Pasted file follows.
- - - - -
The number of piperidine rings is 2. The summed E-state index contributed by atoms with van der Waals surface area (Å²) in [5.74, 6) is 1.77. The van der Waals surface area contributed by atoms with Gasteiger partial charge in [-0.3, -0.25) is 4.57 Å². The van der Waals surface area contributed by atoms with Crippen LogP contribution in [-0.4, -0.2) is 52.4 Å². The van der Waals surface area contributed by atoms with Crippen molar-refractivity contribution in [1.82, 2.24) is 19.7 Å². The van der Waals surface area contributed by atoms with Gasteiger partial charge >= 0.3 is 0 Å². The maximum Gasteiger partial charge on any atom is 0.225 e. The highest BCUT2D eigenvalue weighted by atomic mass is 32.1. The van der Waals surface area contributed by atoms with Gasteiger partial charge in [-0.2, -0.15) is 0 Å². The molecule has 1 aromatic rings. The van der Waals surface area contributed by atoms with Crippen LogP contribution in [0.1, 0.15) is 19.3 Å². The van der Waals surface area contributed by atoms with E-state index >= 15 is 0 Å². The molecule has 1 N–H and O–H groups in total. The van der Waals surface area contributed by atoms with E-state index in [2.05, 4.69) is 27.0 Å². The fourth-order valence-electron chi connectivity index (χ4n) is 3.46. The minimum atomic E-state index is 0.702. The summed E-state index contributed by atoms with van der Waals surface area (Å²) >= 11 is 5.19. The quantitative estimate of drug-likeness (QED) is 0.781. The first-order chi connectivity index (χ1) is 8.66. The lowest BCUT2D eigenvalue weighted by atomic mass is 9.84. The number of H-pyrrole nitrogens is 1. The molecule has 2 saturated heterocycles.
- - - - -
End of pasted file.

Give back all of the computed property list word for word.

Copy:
The number of piperidine rings is 2. The summed E-state index contributed by atoms with van der Waals surface area (Å²) in [5.74, 6) is 1.77. The van der Waals surface area contributed by atoms with Gasteiger partial charge in [-0.3, -0.25) is 4.57 Å². The van der Waals surface area contributed by atoms with Crippen LogP contribution in [-0.4, -0.2) is 52.4 Å². The van der Waals surface area contributed by atoms with Crippen molar-refractivity contribution in [1.82, 2.24) is 19.7 Å². The van der Waals surface area contributed by atoms with Gasteiger partial charge >= 0.3 is 0 Å². The maximum Gasteiger partial charge on any atom is 0.225 e. The highest BCUT2D eigenvalue weighted by atomic mass is 32.1. The van der Waals surface area contributed by atoms with Gasteiger partial charge in [-0.2, -0.15) is 0 Å². The molecule has 1 aromatic rings. The van der Waals surface area contributed by atoms with Crippen LogP contribution in [0.1, 0.15) is 19.3 Å². The van der Waals surface area contributed by atoms with E-state index >= 15 is 0 Å². The molecule has 1 N–H and O–H groups in total. The van der Waals surface area contributed by atoms with E-state index in [2.05, 4.69) is 27.0 Å². The fourth-order valence-electron chi connectivity index (χ4n) is 3.46. The minimum atomic E-state index is 0.702. The summed E-state index contributed by atoms with van der Waals surface area (Å²) >= 11 is 5.19. The quantitative estimate of drug-likeness (QED) is 0.781. The first-order chi connectivity index (χ1) is 8.66. The lowest BCUT2D eigenvalue weighted by atomic mass is 9.84. The number of H-pyrrole nitrogens is 1. The molecule has 2 saturated heterocycles.